I have known many bassoonists, This one, the fictitious Paul Chowder in Nicholson Baker's Traveling Sprinkler, is a hoot:

"My bassoon was a Heckel bassoon, made of maplewood, stained very dark, almost black, with a nickel-plated ring on top. I loved it because it looked like a strange undersea plant, something that would live in the darkness of the Marianas Trench, near a toxic fumarole. My wonderful grandparents bought it for me, and I performed Rimsky-Korsakov’s Scheherazade on it, and Ravel’s Bolero, and Stravinsky’s Firebird Suite, and Vivaldi’s A minor bassoon concerto.

People often confuse the words “bassoon” and “oboe….” I think it’s because the word “oboe” sounds sort of like a sound emanating from a bassoon: oboe. But the two instruments look very different. The oboe is small and black and your eyes pop out staringly when you play it, and it’s used all the time in movie soundtracks during plaintive moments, whereas the bassoon is a brown snorkel that pokes up at an angle above the orchestra. You almost feel you could play it underwater while the violists and oboists gasp and splutter.

Hindemith, a composer, outraged me when he wrote that the bassoon, “with its clattering long levers and other obsolete features left in a somewhat fossil condition,” was due for a major overhaul. I had to admit, though, that the keys did make a lot of noise. There’s no way to play a fast passage without some extraneous clacking. Listen to Scheherazade—you’ll hear all kinds of precise metallic noises coming from the bassoonist.

I put in thousands of hours of practice, shredding my lips, permanently pushing my two front teeth apart. And then I decided I wasn’t going to be a musician, because I wasn’t that good, and my jaw was hurting badly and I had headaches from too much blowing. I was going to be a poet instead. I sold my beloved Heckel to Bill, my bassoon teacher, for ten thousand dollars. Suddenly I felt free and very rich. I quit music school and flew to Berkeley, California, and took a poetry class with Robert Hass, who was a good teacher.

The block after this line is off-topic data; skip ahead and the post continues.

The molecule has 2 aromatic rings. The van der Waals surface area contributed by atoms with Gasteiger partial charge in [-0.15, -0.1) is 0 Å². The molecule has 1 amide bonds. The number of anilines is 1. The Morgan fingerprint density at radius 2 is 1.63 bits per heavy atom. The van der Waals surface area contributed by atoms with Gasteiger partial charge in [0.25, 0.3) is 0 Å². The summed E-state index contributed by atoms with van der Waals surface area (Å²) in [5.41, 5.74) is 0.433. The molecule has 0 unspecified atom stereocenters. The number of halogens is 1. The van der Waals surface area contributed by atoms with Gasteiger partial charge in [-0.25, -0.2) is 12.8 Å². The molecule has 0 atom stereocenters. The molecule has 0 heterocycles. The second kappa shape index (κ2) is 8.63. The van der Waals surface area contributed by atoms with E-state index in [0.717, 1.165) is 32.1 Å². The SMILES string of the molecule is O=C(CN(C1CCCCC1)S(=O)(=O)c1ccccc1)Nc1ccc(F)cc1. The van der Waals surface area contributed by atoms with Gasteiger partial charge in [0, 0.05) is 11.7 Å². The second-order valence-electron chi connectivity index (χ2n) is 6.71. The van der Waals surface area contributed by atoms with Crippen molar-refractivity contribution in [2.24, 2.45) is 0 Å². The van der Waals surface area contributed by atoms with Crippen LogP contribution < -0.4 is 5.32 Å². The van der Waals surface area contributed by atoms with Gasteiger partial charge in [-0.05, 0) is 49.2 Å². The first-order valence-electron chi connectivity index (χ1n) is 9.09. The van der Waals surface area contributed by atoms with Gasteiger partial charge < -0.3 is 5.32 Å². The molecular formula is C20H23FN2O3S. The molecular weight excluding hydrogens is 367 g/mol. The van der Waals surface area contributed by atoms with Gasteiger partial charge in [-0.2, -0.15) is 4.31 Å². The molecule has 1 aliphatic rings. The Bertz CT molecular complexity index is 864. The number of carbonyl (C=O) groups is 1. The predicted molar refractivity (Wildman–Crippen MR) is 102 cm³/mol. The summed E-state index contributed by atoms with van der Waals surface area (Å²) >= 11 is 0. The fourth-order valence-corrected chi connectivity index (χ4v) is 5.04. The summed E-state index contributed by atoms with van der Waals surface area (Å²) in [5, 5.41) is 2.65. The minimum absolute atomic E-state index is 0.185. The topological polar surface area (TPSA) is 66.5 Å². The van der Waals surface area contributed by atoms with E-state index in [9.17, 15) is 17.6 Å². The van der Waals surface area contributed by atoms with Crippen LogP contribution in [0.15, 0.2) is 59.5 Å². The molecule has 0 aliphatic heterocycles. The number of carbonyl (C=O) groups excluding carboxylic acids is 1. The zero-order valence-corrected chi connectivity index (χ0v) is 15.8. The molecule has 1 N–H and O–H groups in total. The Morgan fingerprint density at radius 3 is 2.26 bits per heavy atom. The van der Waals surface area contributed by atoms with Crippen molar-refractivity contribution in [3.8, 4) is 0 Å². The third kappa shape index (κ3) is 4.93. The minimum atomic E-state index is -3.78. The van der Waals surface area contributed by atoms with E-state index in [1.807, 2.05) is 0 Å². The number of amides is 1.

Selling my bassoon was one of the biggest mistakes I’ve ever made. I’ve regretted it a thousand times since. And here’s the strange thing. I’ve written three books of poems, and I’ve never once written a bassoon poem. I have never used the word “bassoon” in a single poem. Not once. I guess I was saving it up, which is not always a good idea.

August 28, 2014

Rachmaninov: All-Night Vigil (Vespers)

There may be a reason you never heard--or heard of--Rachmaninov's Vespers, and for the unusual difficulty I had finding out about it to prepare for my pre-concert talk on Sept 7, when Choral Arts Philadelphia will sing Vespers in the Playhouse by candlelight. Inna Lobanova-Heasley, a native Russian and singer with Choral Arts explains:
During my first 24 years of life in the Soviet Russia, having studied classical music and its history at a full-time music school for eight years, I had no idea about the existence of the Vespers or any other sacred music by any other composer whatsoever! This is how well this information was locked away from public eye in the Soviet Union.  
(Link to blog post with musical clip below)